In the wake of the Chinese manufacturing mess that led to a string of high-profile toy recalls this summer, the phones have been ringing off the hook at indie manufacturers and retailers that deal in North American- and European-made toys. ‘Our orders increased by about 300% in August, which is usually a pretty slow month,’ says Milanie Cleere, owner of online toy retailer Oompa Toys in San Francisco. ‘And we’re getting customers that wouldn’t have shopped with us before.’
Attuned to the issue by unavoidable media coverage, a groundswell of consumers are paying attention to where toys are made and what materials they contain for perhaps the first time in their lives. And this is creating an opportunity for specialty players to grab a piece of the mainstream market action. Most have wasted no time in securing sponsored ‘made in the USA’ links for Google searches or posting prominent website landmarks flagging their products’ homegrown status.
Oompa has a new feature on its site listing where all of its toys are manufactured, as well as a separate list for consumers looking specifically for toys made in Europe. Dan Sullivan, co-owner of Wisconsin-based Smart Monkey Toys, which produces building blocks entirely in the US, paid for a sponsored link on Google after noticing from his own searches that it was difficult to find American-made toys. ‘Before this year, people didn’t generally turn over the box to look for that information,’ says Sullivan. As the recall story has played out in the news, he’s fielded calls from consumers asking where to find his products, as well as from retailers inquiring about carrying the blocks and wanting confirmation that they are produced domestically.
Camden Rose owner Jason Gold is also dealing with a higher-than-usual volume of phone inquiries. His Ann Arbor, Michigan-based company makes all-natural wood and cloth toys, and Gold is elated that consumers are researching American-made products and taking a more active interest in the toys they are purchasing for their kids. Most small toycos lack the marketing budgets to get into the headlines, so this has been a great PR opportunity to build profile for his lines. ‘The only thing I fear is that when the media drops it and moves on to another story, people will go back,’ says Gold.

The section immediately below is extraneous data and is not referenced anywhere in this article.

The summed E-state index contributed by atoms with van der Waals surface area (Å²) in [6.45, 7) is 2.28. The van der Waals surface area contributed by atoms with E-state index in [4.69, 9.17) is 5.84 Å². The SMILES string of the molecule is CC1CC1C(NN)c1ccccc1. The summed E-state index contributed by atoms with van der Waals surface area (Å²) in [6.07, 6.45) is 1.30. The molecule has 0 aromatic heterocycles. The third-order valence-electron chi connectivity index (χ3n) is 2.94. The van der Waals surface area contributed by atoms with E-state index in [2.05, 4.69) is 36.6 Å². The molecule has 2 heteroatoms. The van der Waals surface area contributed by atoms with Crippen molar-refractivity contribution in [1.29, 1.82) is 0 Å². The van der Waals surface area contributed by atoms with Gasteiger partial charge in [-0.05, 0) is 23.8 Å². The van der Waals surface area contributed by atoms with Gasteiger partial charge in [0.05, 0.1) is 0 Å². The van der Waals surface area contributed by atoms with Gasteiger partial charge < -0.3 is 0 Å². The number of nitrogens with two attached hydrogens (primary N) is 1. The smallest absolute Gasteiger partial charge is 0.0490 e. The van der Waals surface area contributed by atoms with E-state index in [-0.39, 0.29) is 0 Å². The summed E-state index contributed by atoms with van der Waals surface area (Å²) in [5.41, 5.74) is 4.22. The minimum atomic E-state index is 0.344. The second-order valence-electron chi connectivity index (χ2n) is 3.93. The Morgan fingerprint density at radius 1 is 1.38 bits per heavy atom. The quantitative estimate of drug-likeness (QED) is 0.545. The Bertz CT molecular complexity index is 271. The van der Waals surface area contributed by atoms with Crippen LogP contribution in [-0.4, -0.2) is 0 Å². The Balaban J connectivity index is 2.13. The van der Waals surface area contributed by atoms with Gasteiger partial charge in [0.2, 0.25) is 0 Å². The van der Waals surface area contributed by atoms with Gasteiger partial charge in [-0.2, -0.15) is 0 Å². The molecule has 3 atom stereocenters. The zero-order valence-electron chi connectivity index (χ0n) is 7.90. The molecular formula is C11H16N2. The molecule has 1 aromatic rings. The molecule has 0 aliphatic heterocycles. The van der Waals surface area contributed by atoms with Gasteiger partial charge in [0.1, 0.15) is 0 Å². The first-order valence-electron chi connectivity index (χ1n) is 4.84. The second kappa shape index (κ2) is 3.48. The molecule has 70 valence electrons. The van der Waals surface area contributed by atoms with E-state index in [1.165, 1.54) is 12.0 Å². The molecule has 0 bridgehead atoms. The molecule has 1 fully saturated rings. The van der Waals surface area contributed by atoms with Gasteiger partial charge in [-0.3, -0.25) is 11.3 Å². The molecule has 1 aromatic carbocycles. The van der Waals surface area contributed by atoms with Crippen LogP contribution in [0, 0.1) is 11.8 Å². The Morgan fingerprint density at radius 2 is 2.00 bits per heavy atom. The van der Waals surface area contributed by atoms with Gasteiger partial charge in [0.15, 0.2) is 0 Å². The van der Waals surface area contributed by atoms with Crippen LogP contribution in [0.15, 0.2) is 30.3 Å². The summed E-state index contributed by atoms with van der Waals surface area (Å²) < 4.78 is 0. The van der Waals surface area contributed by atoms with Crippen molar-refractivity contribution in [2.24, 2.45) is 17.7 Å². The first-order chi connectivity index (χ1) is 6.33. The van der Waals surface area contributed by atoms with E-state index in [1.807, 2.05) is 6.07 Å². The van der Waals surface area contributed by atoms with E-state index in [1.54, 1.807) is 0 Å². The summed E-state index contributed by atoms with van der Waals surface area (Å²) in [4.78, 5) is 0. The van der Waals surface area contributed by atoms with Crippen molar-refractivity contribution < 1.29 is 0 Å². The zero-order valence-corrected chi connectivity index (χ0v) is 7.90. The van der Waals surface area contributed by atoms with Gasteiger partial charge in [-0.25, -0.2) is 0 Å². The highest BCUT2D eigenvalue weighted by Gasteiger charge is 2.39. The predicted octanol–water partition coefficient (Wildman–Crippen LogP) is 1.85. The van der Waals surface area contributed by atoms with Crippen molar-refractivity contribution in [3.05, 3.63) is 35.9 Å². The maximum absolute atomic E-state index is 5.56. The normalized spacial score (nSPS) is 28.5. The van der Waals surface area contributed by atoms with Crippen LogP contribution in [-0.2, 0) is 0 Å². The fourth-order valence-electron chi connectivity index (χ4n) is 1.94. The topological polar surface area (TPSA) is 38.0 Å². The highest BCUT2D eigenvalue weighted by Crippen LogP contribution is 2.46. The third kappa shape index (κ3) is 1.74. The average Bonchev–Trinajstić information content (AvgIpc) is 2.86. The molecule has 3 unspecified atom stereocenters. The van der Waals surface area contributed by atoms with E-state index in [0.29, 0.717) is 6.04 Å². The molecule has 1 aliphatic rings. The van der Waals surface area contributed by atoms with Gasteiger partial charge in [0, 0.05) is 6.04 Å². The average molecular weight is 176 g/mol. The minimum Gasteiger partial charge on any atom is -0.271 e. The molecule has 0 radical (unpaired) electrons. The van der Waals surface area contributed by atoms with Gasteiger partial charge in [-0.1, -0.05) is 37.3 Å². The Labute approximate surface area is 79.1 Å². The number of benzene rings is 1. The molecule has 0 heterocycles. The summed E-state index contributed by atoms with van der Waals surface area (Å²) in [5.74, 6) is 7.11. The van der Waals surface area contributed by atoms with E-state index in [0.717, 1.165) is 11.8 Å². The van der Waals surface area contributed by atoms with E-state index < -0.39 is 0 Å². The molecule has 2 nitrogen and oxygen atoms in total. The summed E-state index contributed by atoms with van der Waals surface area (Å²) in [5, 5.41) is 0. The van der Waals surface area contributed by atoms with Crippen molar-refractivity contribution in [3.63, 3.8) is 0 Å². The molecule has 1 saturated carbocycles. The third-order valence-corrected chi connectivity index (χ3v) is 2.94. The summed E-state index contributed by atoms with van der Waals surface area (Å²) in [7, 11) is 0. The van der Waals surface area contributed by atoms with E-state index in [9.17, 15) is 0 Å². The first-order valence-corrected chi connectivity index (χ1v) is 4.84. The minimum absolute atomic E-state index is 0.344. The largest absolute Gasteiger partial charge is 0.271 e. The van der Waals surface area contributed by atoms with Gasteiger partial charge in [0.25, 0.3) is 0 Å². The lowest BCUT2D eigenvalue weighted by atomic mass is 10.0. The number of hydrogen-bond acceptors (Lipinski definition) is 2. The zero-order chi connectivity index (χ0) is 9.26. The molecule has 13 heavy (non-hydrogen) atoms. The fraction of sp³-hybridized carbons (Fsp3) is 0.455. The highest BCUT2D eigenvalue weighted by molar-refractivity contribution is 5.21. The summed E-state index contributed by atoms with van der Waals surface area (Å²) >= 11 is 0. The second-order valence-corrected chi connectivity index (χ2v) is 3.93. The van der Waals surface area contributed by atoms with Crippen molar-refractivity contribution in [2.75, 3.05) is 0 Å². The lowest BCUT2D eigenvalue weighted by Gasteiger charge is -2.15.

In the meantime, using parent blogs to communicate a safety message that touches on the products being made in the US, but that also highlights features like the wooden toys’ all-natural beeswax polish and vegetable food coloring is proving to be an effective word-of-mouth strategy.
For Bridgett Brown, CEO of Seattle, Washington-based boutique Planet Happy Toys, the rush on her limited summer stock – especially baby products like teethers and rattles, which sold out completely – has been a bit overwhelming. Looking to expand her three-year-old store, Brown just brought on several new toy suppliers and says finding a wide range of US-made toys can be a challenge because, for the most part, they tend to be very traditional. She points to European-made toys as a better example of products that abide by strict safety requirements, but that are much more aesthetically interesting. ‘We are trying to find products that are bright and fun, more stylish and maybe a little more hip,’ says Brown, adding that this gap in the US market represents a big opportunity just waiting to be capitalized on.
Both specialty retailers and small toycos are bracing themselves for the upcoming holiday season. Sullivan at Smart Monkey Toys says he’s not sure how big the spike will be, but because he controls the entire process and isn’t dependent on shipping times or sub-contracted manufacturers, his company can react quickly to product demand. Small businesses aren’t the only ones preparing for an increase in domestic and Euro-made toy sales. Toys ‘R’ Us recently put the word out in mainstream news outlets that it will increase its inventory of American-made toys.